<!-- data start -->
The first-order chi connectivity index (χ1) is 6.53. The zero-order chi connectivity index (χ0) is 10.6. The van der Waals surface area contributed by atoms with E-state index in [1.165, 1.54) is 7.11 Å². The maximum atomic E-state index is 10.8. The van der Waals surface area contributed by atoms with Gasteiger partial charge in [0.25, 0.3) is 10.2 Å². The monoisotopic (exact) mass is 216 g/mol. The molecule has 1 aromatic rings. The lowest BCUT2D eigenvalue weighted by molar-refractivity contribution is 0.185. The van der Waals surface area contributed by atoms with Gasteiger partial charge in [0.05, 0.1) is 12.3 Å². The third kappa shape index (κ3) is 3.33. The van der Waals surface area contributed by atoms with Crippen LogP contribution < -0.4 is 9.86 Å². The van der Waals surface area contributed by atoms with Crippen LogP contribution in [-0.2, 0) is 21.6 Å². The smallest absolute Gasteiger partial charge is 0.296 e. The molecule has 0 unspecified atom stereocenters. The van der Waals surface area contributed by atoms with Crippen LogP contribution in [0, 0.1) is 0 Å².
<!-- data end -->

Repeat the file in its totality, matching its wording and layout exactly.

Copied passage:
The first-order chi connectivity index (χ1) is 6.53. The zero-order chi connectivity index (χ0) is 10.6. The van der Waals surface area contributed by atoms with E-state index in [1.165, 1.54) is 7.11 Å². The maximum atomic E-state index is 10.8. The van der Waals surface area contributed by atoms with Gasteiger partial charge in [0.25, 0.3) is 10.2 Å². The monoisotopic (exact) mass is 216 g/mol. The molecule has 1 aromatic rings. The lowest BCUT2D eigenvalue weighted by molar-refractivity contribution is 0.185. The van der Waals surface area contributed by atoms with Gasteiger partial charge in [0.05, 0.1) is 12.3 Å². The third kappa shape index (κ3) is 3.33. The van der Waals surface area contributed by atoms with Crippen LogP contribution < -0.4 is 9.86 Å². The van der Waals surface area contributed by atoms with Crippen LogP contribution in [-0.2, 0) is 21.6 Å². The smallest absolute Gasteiger partial charge is 0.296 e. The molecule has 0 unspecified atom stereocenters. The van der Waals surface area contributed by atoms with Crippen LogP contribution in [0, 0.1) is 0 Å².